Conveyancers are the professionals tasked with helping buyers and sellers to another legally transfer property ownership from one owner. As a conveyancer, you will be involved in real estate deals, carrying out the paperwork involved in the transfer process as well as helping with the deal negotiations if called upon. Conveyancing is a great career for individuals who love interacting and working with people as well as those who can pay great attention to detail since there are times when there is a lot of paperwork involved in the process. If you want to become a conveyancer, the following is a summary of the requirements to become one:
A good academic background is essential to becoming a licensed conveyancer. First, you need to have covered the four years of GCSEs, majoring in courses such as English and English literature, or something equivalent to that. Individuals above the age of 18 who are already working in a licensed conveyancer's office may move to the next level of conveyancing training without these academic qualifications.
Sometimes you may find your path to conveyancing at a much older age without the academic qualifications or experience of working in a conveyancing office. In that case, if you are above 25 years old, you may gain acceptance into conveyancing training based on merit only.
Qualifications in practice
You can also start training to become a licensed conveyancer with higher-level qualifications such as law degrees, graduate diplomas in law or legal practice courses. Qualified solicitors who specialize in conveyancing do not need to go through training but need to apply for a conveyancing license to practice as conveyancers.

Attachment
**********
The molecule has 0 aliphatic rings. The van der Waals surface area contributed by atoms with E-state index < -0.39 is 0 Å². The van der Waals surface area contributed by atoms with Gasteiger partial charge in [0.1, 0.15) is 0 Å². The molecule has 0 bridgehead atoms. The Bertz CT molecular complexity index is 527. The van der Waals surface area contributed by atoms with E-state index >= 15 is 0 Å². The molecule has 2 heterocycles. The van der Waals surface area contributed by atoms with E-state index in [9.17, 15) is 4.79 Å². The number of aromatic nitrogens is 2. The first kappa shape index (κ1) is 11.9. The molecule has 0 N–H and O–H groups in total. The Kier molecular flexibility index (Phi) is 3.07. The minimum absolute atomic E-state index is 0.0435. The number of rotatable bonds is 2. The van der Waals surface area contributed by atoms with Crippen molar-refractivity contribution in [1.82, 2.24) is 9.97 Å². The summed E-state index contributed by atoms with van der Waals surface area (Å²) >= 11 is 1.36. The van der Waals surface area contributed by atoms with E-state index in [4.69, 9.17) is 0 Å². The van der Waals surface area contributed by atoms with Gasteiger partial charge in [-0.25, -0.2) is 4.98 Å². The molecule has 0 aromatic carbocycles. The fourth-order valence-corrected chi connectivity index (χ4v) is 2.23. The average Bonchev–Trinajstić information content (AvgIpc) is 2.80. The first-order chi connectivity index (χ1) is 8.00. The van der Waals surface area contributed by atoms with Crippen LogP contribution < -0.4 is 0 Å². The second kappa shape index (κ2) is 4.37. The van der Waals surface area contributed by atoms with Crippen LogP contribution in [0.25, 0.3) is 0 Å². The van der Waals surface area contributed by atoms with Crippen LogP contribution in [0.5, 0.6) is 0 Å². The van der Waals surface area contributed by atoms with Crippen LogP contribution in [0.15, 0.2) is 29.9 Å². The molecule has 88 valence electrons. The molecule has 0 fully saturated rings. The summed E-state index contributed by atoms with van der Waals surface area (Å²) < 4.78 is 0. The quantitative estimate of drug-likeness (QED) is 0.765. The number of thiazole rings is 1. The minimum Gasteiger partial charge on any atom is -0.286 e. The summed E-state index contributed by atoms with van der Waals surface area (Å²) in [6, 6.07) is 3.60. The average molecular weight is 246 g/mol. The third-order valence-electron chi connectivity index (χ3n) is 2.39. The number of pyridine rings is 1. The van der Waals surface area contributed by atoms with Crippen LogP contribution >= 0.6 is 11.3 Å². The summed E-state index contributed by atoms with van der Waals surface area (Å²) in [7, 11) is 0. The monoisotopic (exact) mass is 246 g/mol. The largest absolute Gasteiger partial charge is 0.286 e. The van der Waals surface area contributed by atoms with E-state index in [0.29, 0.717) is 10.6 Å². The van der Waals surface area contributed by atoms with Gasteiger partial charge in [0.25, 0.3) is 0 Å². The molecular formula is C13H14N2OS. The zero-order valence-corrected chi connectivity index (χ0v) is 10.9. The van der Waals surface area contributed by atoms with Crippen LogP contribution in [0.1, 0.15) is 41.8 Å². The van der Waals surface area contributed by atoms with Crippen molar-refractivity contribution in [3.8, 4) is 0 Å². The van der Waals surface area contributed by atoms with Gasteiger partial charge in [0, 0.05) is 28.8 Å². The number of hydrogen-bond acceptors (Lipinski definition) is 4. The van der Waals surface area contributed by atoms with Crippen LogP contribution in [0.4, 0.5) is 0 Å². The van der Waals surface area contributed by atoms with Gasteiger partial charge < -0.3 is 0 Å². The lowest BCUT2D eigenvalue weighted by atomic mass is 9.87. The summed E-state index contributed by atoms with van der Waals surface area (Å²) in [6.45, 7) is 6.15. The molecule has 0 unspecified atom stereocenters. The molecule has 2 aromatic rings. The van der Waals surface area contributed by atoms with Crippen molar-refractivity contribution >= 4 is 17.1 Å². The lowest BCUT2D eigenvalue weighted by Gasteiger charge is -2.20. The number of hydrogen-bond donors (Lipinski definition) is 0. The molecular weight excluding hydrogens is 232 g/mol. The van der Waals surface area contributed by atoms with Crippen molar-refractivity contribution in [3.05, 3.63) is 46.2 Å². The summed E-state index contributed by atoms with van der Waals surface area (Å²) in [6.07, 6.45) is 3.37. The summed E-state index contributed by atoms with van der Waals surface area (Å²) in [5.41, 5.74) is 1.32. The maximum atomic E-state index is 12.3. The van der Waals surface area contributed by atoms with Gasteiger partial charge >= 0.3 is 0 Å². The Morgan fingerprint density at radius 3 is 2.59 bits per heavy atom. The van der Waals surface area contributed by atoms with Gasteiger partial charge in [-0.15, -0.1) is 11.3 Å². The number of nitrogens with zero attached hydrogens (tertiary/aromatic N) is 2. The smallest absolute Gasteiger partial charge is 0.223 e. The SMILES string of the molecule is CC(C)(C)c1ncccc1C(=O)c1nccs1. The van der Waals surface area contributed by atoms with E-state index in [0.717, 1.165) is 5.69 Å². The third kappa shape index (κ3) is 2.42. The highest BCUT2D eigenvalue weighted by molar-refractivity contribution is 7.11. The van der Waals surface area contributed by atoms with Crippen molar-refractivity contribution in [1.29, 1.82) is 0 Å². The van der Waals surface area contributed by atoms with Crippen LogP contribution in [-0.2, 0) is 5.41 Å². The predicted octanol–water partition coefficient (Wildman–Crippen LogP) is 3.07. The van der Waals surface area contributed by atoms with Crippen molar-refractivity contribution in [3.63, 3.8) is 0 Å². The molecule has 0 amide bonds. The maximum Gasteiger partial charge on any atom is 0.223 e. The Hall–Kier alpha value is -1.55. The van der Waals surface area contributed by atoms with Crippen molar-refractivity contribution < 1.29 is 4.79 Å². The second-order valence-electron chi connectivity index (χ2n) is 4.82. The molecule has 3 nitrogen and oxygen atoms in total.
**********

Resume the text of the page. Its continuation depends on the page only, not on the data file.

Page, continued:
Council for Licensed Conveyancers
Every conveyancer needs to pass the Council if Licensed Conveyancers examinations in order to receive a license and practice conveyancing. It involves the following steps:
You need to start by practical training under a licensed conveyancer or solicitor for at least two years before you apply for the CLC examinations. The only individuals exempted from this practical training include practicing professionals.
CLC examinations fall into two broad categories: foundation exams at the degree level and the final professional examinations. The foundations of conveyancing include introduction to licensed conveyancing, introduction to law and legal methods, land law and law of contract. The professional exams cover areas such as conveyancing law and practice, accounts, landlords and tenants.
Preparing for CLC examinations
CLC exam training is available in selected colleges or through distance learning. It normally takes about three years to go through the training. Individuals with legal qualifications do not have to go through the entire training and even people with work experience can reduce training time to as little as six months.
Types of Conveyancing Licences
There are two types of conveyancing licenses - the first one is the Qualifying for Employment license that you receive after completing training and CLC exams. This lasts you three years before you can apply for the second license, the full conveyancing license that allows you to set up your own business or partnership.